Thursday, February 7, 2008

Michael Berkowitz: Thinking of Gene

Sea Breeze Jazz
By Ric Bang • Originally published in The Davis Enterprise, 2.7.08
Buy CD: Thinking of Gene

The Gene in this release is Gene Krupa, who brought the big band drummers into the musical spotlight during the 1930s ... and who kept them there for decades, leading the way for Buddy Rich, Louie Bellson and others. 

Krupa was one of the featured artists with Benny Goodman and (later) Tommy Dorsey. He was both an artist on his instrument, and the first drummer who became a showman. Fans came not only to hear and dance to the great Goodman band, but to see and cheer Krupa, just as they did much later for rock stars. 

I'm not sure why people react the way they do when a drummer takes a solo; maybe it's a carry-over from the days when, as infants, we'd all beat on pots and pans. Kids love to make noise; if it's got rhythm, so much the better. 

Krupa has been gone for 35 years, but his fame remains legion. 

Michael Berkowitz is one of his avid fans. He met Krupa in 1964, after a concert in Indianapolis. That meeting changed Berkowitz's life. Not only did he take up the drums, but he began to accumulate every bit of information issued on Krupa, his sidemen and vocalists, and all their careers. After Krupa's death, Berkowitz increased this activity. 

Every arrangement on this album came from Krupa's orchestra "book." The ensemble work is exactly the way the band originally played; even the length of each tune is identical to that recorded on the old 78 rpm records.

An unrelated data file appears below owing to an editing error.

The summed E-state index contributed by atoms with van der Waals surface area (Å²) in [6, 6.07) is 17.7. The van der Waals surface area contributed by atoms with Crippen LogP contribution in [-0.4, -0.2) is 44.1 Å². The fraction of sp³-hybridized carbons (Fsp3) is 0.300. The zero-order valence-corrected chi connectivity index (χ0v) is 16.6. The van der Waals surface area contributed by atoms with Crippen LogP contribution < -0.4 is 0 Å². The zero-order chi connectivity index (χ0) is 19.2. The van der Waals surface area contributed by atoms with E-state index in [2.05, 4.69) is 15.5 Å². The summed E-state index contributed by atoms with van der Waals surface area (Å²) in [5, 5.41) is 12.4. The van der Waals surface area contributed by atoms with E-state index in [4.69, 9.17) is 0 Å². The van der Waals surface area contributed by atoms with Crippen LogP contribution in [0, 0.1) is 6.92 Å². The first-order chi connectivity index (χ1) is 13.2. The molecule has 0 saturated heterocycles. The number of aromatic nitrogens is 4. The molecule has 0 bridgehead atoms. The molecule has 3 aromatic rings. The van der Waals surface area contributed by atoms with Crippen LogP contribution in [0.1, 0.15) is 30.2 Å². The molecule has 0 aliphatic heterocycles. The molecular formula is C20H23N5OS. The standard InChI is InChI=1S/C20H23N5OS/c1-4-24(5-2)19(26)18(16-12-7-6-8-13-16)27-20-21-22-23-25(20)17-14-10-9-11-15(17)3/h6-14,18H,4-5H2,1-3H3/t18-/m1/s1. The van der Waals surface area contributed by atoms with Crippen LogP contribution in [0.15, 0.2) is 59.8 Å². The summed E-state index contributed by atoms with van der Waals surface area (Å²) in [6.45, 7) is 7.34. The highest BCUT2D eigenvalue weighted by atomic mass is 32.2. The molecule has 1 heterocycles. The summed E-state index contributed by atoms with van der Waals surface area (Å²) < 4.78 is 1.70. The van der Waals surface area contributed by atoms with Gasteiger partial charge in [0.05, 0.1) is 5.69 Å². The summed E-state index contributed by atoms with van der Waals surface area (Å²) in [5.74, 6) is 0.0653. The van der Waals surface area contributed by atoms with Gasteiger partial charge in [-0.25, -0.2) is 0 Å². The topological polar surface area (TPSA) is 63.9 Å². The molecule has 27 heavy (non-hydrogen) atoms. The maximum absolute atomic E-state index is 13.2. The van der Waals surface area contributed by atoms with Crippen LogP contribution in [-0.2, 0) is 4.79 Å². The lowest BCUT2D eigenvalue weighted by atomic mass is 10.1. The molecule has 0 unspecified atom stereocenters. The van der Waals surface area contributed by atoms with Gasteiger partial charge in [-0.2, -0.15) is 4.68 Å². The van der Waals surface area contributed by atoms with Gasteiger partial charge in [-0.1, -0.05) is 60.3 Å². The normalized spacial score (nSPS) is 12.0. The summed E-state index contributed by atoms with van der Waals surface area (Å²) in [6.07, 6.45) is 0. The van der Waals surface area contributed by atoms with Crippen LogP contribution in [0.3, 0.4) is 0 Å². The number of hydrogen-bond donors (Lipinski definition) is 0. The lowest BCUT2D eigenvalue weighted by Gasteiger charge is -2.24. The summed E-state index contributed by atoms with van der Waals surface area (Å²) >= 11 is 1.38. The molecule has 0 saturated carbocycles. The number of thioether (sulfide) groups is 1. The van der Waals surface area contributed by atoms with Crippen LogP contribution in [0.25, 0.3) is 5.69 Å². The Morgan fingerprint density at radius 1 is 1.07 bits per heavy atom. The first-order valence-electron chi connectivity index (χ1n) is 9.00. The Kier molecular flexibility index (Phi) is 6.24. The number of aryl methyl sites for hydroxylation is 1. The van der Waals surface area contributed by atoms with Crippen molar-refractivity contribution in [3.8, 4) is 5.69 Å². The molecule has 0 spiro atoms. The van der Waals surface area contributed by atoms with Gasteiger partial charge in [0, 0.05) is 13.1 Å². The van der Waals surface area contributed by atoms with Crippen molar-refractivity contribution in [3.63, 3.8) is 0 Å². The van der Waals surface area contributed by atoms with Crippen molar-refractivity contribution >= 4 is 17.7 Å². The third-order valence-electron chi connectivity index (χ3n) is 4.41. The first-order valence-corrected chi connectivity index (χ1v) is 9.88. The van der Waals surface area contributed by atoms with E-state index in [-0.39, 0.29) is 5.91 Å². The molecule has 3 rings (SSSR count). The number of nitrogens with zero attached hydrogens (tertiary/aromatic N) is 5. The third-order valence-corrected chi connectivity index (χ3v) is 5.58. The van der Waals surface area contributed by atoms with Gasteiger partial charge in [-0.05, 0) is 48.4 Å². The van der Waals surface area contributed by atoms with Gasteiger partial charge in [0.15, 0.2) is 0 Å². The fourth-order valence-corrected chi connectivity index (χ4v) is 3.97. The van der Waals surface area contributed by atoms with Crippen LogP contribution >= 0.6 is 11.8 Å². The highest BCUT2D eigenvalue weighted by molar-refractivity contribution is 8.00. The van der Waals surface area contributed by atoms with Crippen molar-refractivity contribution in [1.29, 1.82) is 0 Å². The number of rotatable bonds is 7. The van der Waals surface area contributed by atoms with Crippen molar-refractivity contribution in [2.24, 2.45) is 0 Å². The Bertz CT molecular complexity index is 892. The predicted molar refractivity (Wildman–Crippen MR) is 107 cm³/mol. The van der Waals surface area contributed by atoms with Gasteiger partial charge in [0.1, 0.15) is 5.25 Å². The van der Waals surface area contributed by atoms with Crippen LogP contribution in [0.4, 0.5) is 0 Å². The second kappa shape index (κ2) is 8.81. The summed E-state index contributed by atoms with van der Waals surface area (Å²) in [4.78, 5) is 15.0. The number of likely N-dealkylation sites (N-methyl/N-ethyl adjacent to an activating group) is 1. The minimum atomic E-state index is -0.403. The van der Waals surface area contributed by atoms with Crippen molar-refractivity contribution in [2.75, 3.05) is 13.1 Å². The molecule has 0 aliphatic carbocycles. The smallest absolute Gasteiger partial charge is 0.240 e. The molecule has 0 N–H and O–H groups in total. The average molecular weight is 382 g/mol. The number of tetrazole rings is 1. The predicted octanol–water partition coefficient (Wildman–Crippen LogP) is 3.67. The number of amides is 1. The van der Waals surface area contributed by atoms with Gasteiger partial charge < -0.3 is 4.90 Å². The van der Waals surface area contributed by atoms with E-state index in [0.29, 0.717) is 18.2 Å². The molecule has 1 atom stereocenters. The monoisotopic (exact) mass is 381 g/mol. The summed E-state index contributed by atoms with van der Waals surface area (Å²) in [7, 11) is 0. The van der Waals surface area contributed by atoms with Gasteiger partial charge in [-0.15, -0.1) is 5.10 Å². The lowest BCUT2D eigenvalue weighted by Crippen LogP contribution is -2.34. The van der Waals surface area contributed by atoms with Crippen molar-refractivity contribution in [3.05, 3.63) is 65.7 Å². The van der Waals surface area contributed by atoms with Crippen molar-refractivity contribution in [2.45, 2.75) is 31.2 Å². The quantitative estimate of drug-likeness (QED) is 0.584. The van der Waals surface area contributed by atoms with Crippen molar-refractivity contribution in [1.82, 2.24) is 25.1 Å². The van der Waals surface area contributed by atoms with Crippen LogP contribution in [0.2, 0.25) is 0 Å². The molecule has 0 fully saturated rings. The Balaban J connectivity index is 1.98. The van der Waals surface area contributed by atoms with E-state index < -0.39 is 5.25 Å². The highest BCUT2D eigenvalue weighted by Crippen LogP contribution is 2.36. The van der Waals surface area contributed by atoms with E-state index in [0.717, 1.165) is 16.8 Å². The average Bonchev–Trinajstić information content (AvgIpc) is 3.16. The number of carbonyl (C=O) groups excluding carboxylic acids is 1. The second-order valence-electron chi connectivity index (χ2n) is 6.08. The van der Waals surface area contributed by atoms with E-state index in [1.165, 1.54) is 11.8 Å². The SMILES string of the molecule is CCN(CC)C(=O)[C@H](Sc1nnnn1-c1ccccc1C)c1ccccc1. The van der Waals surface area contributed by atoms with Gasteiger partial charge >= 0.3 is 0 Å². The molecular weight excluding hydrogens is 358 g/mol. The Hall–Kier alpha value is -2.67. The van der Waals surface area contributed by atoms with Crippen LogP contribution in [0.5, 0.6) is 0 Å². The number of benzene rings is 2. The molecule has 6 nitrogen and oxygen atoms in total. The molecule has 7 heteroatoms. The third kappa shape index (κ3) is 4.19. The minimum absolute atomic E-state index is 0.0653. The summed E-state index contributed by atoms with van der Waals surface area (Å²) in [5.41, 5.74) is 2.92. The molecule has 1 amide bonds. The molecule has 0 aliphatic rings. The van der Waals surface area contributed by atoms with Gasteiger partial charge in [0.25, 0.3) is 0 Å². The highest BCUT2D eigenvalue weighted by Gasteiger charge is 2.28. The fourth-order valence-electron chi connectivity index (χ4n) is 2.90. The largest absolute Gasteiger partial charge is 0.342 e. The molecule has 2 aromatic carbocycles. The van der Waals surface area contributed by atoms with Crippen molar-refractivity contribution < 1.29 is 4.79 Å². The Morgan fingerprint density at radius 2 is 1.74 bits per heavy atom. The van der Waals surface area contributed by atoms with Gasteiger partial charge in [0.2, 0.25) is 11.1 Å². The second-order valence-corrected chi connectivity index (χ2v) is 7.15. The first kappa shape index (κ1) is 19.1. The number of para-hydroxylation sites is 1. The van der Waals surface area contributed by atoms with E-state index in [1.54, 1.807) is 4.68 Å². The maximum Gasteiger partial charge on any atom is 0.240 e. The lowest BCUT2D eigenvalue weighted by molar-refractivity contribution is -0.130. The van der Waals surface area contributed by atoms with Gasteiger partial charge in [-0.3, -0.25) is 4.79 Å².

That said, the "new" solo work is contemporary ... and this band swings every bit as much Krupa's original groups. Berkowitz is the drummer, of course, and he naturally sounds just like Krupa. 

Most of the sidemen are (or were) members of the US Army Blues, one of the country's best armed services ensembles. 

Krupa always worked with a top female vocalist; Anita O'Day comes to mind. Annette Sanders fills that role on this album; she's not O'Day, but she does an admirable job of filling her shoes on several tunes the veteran singer made famous, such as "Massachusetts," "Opus One" and "That's What You Think." 

This album, originally recorded for XM Radio, brings back some great memories. If you're a Krupa fan, or want to hear what it was like during the big band years, grab this CD.

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